I did an exercise, once, in this connection, with a Jewish woman in whose family many had been murdered.
She felt called upon to reconcile the living and the dead. I had her close her eyes and go in her imagination into the realm of the dead. She stood among the six million victims of the Holocaust and looked forwards, backwards, to the left and to the right. Around the edge of this mass of six million dead, lay the dead perpetrators. Then, they all stood up, the dead victims and the dead perpetrators, and all turned towards the horizon to the east. There they saw a white light and they all bowed down before this light. The woman also bowed down with all the dead, and when she was finished she withdrew slowly, leaving the dead in memory before that which appeared on the horizon, but yet remained hidden. Then she turned from the dead and faced life again.
Sometimes the living need to face the dead, to look at them and be looked at by them-primarily, those who are guilty in respect to the dead, but also those who have gained some advantage from the terrible fate of their Jewish neighbours. In many constellations what has emerged is that those individuals who had been wronged, affected the individual souls of those who had wronged them, or the souls of those who had benefited from those wrongs, and the souls of their descendants as well.
This influence continued until the wrong was acknowledged and faced, until the victim was acknowledged as a person of equal value, respected and mourned. When this was done, the cleft could be sealed, and the terrible effects of the wrongs ceased.
In conclusion, I'll tell you a story which will take you on a journey of the soul if you wish to come along.
The Turning Point
A man was born into his family, in his homeland, into his culture. Even as a child he was told of the teacher and master, whose example was to be followed, and he felt a deep yearning to follow this man and become like him.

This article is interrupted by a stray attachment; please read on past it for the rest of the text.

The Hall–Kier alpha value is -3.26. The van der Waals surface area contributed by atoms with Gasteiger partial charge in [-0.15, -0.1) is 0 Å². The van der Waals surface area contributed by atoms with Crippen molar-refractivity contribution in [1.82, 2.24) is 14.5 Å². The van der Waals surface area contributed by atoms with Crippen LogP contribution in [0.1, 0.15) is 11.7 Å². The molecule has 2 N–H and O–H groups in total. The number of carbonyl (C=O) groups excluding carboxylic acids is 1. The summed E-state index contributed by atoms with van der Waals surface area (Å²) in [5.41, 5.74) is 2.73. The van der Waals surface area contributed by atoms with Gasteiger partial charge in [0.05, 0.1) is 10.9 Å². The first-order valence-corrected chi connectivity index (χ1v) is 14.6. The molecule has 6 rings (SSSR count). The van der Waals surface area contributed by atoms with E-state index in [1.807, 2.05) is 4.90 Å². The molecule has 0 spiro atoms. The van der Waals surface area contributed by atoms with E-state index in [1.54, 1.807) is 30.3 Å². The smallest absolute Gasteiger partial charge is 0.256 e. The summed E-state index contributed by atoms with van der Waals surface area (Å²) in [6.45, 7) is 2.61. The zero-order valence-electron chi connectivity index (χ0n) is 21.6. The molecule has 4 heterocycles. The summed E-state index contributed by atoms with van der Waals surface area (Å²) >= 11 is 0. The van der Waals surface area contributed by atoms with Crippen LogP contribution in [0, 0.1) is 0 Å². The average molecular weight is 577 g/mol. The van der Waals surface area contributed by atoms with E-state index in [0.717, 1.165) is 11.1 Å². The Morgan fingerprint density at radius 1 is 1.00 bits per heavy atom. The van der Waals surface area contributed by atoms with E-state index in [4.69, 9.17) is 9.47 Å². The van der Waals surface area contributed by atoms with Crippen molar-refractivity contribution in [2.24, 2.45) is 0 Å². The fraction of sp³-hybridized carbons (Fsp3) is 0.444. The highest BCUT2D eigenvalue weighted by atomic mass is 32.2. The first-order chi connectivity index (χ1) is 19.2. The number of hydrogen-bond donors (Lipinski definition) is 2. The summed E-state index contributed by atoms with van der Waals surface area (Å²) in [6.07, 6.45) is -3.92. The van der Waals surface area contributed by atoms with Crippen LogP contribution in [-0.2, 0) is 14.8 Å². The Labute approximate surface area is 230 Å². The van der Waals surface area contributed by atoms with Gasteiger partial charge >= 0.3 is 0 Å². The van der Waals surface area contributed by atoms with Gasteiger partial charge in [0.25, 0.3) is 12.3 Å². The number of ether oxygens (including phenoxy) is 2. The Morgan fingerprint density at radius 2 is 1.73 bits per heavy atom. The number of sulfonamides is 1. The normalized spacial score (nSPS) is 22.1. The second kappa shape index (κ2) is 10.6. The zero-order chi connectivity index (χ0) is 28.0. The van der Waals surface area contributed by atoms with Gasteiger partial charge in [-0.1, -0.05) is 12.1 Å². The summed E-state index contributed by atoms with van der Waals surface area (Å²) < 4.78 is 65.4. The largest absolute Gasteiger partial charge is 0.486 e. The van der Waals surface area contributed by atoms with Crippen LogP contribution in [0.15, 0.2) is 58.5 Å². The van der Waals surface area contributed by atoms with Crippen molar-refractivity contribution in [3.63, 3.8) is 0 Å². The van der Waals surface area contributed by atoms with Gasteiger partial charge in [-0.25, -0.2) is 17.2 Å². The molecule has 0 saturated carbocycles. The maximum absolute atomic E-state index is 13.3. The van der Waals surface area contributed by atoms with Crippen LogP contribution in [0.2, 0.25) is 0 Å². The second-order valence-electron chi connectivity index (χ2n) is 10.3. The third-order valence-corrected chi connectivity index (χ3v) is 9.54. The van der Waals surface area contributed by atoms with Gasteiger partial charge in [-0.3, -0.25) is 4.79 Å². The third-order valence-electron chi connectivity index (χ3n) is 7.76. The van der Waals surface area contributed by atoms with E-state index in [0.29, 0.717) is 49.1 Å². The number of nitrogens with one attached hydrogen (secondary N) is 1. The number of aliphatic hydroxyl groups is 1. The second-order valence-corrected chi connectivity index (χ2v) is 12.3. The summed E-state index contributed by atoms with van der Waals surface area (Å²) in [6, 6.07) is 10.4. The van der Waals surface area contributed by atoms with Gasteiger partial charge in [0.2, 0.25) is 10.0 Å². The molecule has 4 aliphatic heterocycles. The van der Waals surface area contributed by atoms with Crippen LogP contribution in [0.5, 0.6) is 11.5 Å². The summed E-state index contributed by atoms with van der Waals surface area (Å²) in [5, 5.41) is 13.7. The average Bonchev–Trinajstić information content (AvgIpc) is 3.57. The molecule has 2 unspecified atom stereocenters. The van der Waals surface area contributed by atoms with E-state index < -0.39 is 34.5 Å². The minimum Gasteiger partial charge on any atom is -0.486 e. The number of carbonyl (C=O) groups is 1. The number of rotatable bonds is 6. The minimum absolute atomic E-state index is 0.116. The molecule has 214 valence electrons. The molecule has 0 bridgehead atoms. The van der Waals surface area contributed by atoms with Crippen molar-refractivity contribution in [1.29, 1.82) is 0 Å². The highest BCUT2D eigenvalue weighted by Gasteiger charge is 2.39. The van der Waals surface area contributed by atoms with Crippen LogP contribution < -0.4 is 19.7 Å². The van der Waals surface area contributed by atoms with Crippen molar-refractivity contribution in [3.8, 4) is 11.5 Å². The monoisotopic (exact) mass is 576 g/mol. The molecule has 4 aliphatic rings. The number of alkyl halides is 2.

He joined others who thought the same way and practiced a strict discipline for many years, following this example, until he became like the master, and thought and spoke and felt and desired just as the master.
Still, he felt something was missing. So, he set out on a long journey, to seek the loneliest places and perhaps cross the ultimate boundary. He passed by an old garden, long since abandoned, where only wild roses still bloomed, and where fruit from the huge trees fell unnoticed to the ground because there was no one who wanted it. On the other side of this garden began the desert.
Soon he was surrounded by an unknown emptiness. It seemed to him that every direction was the same, and the images which sometimes appeared before him also proved to be empty. He roamed on as he felt driven, and when he had long since given up trusting his senses, he saw a spring in front of him. It bubbled out of the earth and the water soaked quickly back into the soil. As far as the water reached, however, the desert was transformed into a paradise.
As he looked around, he saw two strangers approaching. They had done just as he himself had done, and had followed the example of their master until they were like him. They, too, had made a long journey through the loneliness of the desert in hopes of crossing the final boundary. They had found, as he, the spring. All together they bent down to drink of the same water, and each believed himself to be almost at his goal. They said their names: "I have become Gautama, the Buddha."-"I have become Jesus, the Christ."-"have become Mohammed, the Prophet."
The night descended and above them, just as before, shone the stars, still unreachably remote and still. They were all silent, and one of the three knew he was closer to his master than ever before. It was as if he had a sense, for an instant, of how it had been for him as he had known helplessness, futility, and humility. And how he must have felt, too, as he knew guilt. Just beyond the silence he heard, If they could forget me, I could find peace.
The next morning he turned back and escaped out of the desert. Once again he passed by the abandoned garden and continued until he came to the garden which was his own. At his gate stood an old man, as if he had been waiting for him. The old man spoke. "One who has found his way back from such a distance as you, loves the moist earth. He knows that all that grows also dies, and when it is finished, it nourishes." The man answered, "Yes. I agree to the laws of the Earth." And he began to husband his garden."